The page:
Nathaniel gave another pull on the lower valve. A few seconds only he held it open, but that was enough. The balloon dropped to four hundred feet, then crept deeper into the city. City blocks moved slowly beneath them. Then the line grew taut again and the balloon edged downward.
Nathaniel’s heart was in his mouth. The buildings were a mere hundred yards below. If the breeze picked up it could drive them right down onto the rooftops. A steeple or a weathervane or, God forbid, a lightning rod could then puncture the gasbag. But the breeze held steady.
“If we get shot at, keep in mind there’s an iron plate under our feet.”
“Wouldn’t we go up like a powder-keg if the gasbag got hit?”
“Probably not. But it would start leaking and we’d have to skedaddle.”
Both were whispering.
The densely-packed buildings of the business district were below them, a patchwork of shakes and shingles. Pigeons flew between buildings and perched on the eaves.
The city was laid out in a grid like any modern American city. Some streets ran in sinuous patterns, following some landform or another, but most of them were straight.
It was a prosperous and pretty town. Some of the nicer homes had gardens. Nathaniel saw several churches, a dry-goods store and a slave market, but not a sign of life.
He looked back toward the river. The line was just above the rooftops. What if it caught on something? What if someone reached up and grabbed it?
Then he would drop some ballast.
But what if the line was fouled and they couldn’t rise?
Then he would cut the line. He would rise high enough to catch the easterly and ride that back to friendly territory.
“There,” Spencer whispered.
“Two horses at the back of that building.”
Nathaniel squinted at the shadows, then pulled out his pocket telescope. The horses were on the west side of the building where the Union Army couldn’t see them. They wore saddles and were tied to a post.
“So that proves—” Nathaniel started, but Spencer whispered, “Ssh. Listen.”
The deliberate clop of draft horses drifted up from below. They both searched for the source of the sound and both found it: a wagon, making its way down a narrow side street. The surrounding buildings nearly blocked it from view.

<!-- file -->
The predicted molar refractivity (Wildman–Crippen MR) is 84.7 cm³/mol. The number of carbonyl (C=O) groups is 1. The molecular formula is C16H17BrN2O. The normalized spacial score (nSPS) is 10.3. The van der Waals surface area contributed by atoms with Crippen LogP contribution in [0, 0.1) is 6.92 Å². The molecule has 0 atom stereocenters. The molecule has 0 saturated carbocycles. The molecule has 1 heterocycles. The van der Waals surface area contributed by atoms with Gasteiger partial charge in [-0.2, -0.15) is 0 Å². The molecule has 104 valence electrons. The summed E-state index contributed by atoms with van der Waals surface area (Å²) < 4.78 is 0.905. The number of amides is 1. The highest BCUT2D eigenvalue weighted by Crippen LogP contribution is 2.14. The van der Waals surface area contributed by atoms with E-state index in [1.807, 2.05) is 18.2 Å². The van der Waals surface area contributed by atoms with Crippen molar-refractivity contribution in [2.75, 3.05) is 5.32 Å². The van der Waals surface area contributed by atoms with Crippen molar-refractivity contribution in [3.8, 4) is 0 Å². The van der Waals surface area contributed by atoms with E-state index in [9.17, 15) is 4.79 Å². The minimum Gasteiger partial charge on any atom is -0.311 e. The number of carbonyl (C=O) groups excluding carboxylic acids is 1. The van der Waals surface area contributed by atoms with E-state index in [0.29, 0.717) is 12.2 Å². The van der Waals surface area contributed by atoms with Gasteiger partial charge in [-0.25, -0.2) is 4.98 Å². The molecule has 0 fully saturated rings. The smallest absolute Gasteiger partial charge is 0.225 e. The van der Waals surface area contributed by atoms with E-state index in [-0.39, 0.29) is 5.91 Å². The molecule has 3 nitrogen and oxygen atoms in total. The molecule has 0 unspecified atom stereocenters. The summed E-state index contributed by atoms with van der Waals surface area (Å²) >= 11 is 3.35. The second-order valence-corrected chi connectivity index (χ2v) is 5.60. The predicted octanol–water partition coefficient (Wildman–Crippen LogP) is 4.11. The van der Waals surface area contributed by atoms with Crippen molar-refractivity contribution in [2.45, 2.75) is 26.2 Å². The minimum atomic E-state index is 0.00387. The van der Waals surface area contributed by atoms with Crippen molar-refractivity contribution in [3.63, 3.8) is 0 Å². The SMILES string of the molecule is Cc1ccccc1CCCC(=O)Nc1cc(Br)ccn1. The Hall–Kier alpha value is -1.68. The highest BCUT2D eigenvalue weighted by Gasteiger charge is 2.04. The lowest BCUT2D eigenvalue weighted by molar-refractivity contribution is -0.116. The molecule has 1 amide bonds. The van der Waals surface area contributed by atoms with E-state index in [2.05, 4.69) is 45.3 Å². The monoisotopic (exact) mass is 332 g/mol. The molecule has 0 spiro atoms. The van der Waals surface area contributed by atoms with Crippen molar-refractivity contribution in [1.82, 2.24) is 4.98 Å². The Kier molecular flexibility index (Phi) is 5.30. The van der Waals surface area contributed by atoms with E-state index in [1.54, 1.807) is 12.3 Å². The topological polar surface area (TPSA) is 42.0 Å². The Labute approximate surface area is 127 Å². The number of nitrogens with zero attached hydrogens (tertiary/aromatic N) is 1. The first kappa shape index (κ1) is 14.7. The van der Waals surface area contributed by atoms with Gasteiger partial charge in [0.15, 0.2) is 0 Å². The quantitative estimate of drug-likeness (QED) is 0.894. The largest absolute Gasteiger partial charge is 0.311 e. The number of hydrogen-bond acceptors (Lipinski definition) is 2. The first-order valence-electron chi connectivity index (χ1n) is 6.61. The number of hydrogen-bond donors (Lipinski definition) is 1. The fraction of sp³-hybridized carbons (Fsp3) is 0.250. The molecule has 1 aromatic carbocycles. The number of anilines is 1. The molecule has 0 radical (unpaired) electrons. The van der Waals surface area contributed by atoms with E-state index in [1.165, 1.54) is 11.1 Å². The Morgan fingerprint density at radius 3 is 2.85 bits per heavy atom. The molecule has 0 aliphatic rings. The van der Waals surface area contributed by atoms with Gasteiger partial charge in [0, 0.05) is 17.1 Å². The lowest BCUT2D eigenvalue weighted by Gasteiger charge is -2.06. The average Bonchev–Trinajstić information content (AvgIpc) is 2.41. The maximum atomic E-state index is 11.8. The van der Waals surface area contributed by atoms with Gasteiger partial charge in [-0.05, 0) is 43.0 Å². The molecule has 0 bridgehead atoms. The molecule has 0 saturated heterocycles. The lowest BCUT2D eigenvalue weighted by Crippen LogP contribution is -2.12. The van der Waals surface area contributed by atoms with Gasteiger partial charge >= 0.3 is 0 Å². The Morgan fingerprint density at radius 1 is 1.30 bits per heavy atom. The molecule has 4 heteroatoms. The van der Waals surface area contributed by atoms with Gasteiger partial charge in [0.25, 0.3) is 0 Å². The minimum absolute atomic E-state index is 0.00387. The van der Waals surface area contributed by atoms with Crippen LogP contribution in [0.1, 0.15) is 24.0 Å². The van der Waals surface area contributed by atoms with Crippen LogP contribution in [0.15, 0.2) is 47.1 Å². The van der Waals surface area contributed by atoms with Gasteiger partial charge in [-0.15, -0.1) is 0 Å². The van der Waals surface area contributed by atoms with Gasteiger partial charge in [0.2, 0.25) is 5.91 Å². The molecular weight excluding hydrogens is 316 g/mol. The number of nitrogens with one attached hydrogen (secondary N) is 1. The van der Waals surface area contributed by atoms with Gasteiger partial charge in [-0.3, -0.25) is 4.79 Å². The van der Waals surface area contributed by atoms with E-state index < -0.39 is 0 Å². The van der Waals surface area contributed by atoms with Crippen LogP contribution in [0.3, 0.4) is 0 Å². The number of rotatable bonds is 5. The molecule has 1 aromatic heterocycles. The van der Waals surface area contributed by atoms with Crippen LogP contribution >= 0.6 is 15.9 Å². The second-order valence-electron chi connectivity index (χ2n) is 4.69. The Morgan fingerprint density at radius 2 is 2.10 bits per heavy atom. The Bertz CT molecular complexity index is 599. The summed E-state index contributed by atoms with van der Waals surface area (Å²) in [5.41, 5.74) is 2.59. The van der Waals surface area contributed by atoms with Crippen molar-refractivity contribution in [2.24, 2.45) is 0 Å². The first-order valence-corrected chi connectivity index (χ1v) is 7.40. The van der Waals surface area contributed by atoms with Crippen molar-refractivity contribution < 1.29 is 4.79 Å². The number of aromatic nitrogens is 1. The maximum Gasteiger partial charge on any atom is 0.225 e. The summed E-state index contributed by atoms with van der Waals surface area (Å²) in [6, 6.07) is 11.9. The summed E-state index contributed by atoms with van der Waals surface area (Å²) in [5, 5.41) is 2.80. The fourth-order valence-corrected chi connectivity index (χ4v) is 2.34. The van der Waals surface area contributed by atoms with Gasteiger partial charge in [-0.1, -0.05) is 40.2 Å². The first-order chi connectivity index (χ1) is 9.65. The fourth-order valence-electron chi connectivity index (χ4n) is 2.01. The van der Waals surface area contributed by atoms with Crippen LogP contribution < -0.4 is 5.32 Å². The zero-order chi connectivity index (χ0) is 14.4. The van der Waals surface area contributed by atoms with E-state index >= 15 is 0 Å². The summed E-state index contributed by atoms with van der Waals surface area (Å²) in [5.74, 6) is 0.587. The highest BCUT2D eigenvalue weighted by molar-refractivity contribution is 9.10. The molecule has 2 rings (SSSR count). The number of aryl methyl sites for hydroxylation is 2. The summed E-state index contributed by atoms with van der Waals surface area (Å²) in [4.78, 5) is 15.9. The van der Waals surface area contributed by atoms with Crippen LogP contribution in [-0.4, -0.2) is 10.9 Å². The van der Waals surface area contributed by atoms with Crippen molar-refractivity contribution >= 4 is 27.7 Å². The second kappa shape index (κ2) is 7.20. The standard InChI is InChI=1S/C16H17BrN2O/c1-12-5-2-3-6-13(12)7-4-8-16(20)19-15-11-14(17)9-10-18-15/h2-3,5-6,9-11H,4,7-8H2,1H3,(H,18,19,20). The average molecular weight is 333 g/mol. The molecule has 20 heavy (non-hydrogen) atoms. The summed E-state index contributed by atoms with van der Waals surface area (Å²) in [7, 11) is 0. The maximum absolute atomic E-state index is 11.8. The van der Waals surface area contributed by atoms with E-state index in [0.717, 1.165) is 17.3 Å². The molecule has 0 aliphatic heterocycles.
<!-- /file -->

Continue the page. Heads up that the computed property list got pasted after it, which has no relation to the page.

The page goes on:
Spencer said, “Is there any way to bring us over more that way?” and waved his arm to the north. Before Nathaniel could answer there came a sharp crack from below, followed by the angry hum of a musket ball passing near the car.
Both youths started shouting at once. They sounded like schoolboys caught in a prank by the headmaster. Nathaniel began pulling the knots of the sandbags, dropping them. Spencer began doing the same thing on the other side of the car. Nathaniel shouted, “Stop, that’s enough, don’t drop any more.”
“Are you sure?” As if in answer several more shots were fired beneath them. There were also a couple of deeper booms.
“Look over the side and see.”
Union was again taking to the sky. It was swinging up and to the east like the second hand of a titanic clock. They watched the city drop away from them. They were soon at a thousand feet and nearly over the river. There were no more shots but they could hear curses shouted from below.
“What were they firing at us?”
Nathaniel shrugged. “Sounded like muskets.”
“Yes, but there was another sound. Was that mortar?”
“Oh, that was our sandbags hitting.”
“Oh, heavens!” Spencer laughed. “I hope we didn’t damage their roof.”
“Well, I suspect we did, sir.”
Nathaniel checked the line. They were rising clean, with no fouling. They were well over the Rappahannock now and above two thousand feet.
“Well!” Spencer exclaimed. “That’s the closest I’ve come yet.”
“Really?” Nathaniel said.
“What, you’ve come closer? I thought you fellows were above it all in these things.”
“Well, not entirely.”
The balloon didn’t reach its full height; the second hand drifted to a stop about five seconds short of the twelve. Nathaniel could see no holes in the gasbag or in either of them.
“What shall we do now?” Spencer asked.
“Well, we’re at altitude again. Do you want to look around the horizon some more?”
“Yes, I do, thank you.” He raised his glasses.
“There’s something else we can do, sir.”
“Well, that is, I don’t think anyone needs to know about this.”
“I heartily agree.”